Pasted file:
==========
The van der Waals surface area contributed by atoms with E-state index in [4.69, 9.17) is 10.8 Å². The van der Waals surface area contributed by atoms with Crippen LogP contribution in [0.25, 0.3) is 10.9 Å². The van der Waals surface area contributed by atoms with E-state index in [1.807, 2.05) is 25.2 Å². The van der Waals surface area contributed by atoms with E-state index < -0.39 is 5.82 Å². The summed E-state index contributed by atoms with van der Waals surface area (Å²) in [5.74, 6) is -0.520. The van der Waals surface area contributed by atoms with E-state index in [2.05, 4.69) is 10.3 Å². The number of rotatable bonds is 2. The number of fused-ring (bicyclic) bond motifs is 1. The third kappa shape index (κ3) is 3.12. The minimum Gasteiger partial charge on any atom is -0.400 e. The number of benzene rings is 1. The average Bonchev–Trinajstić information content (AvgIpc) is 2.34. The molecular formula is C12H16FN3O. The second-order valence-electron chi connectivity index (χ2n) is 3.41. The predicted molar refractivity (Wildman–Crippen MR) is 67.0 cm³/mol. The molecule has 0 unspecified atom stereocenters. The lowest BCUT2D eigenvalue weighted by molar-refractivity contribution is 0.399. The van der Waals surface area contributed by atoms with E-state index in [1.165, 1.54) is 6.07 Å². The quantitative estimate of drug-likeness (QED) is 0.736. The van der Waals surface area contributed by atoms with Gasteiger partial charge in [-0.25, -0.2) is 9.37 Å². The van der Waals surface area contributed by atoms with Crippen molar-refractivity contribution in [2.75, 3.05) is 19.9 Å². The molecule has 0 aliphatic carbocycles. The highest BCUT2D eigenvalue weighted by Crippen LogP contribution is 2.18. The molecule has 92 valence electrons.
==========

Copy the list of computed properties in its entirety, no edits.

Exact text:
The van der Waals surface area contributed by atoms with E-state index in [4.69, 9.17) is 10.8 Å². The van der Waals surface area contributed by atoms with Crippen LogP contribution in [0.25, 0.3) is 10.9 Å². The van der Waals surface area contributed by atoms with E-state index in [1.807, 2.05) is 25.2 Å². The van der Waals surface area contributed by atoms with E-state index < -0.39 is 5.82 Å². The summed E-state index contributed by atoms with van der Waals surface area (Å²) in [5.74, 6) is -0.520. The van der Waals surface area contributed by atoms with E-state index in [2.05, 4.69) is 10.3 Å². The number of rotatable bonds is 2. The number of fused-ring (bicyclic) bond motifs is 1. The third kappa shape index (κ3) is 3.12. The minimum Gasteiger partial charge on any atom is -0.400 e. The number of benzene rings is 1. The average Bonchev–Trinajstić information content (AvgIpc) is 2.34. The molecular formula is C12H16FN3O. The second-order valence-electron chi connectivity index (χ2n) is 3.41. The predicted molar refractivity (Wildman–Crippen MR) is 67.0 cm³/mol. The molecule has 0 unspecified atom stereocenters. The lowest BCUT2D eigenvalue weighted by molar-refractivity contribution is 0.399. The van der Waals surface area contributed by atoms with E-state index in [1.165, 1.54) is 6.07 Å². The quantitative estimate of drug-likeness (QED) is 0.736. The van der Waals surface area contributed by atoms with Gasteiger partial charge in [-0.25, -0.2) is 9.37 Å². The van der Waals surface area contributed by atoms with Crippen molar-refractivity contribution in [2.75, 3.05) is 19.9 Å². The molecule has 0 aliphatic carbocycles. The highest BCUT2D eigenvalue weighted by Crippen LogP contribution is 2.18. The molecule has 92 valence electrons.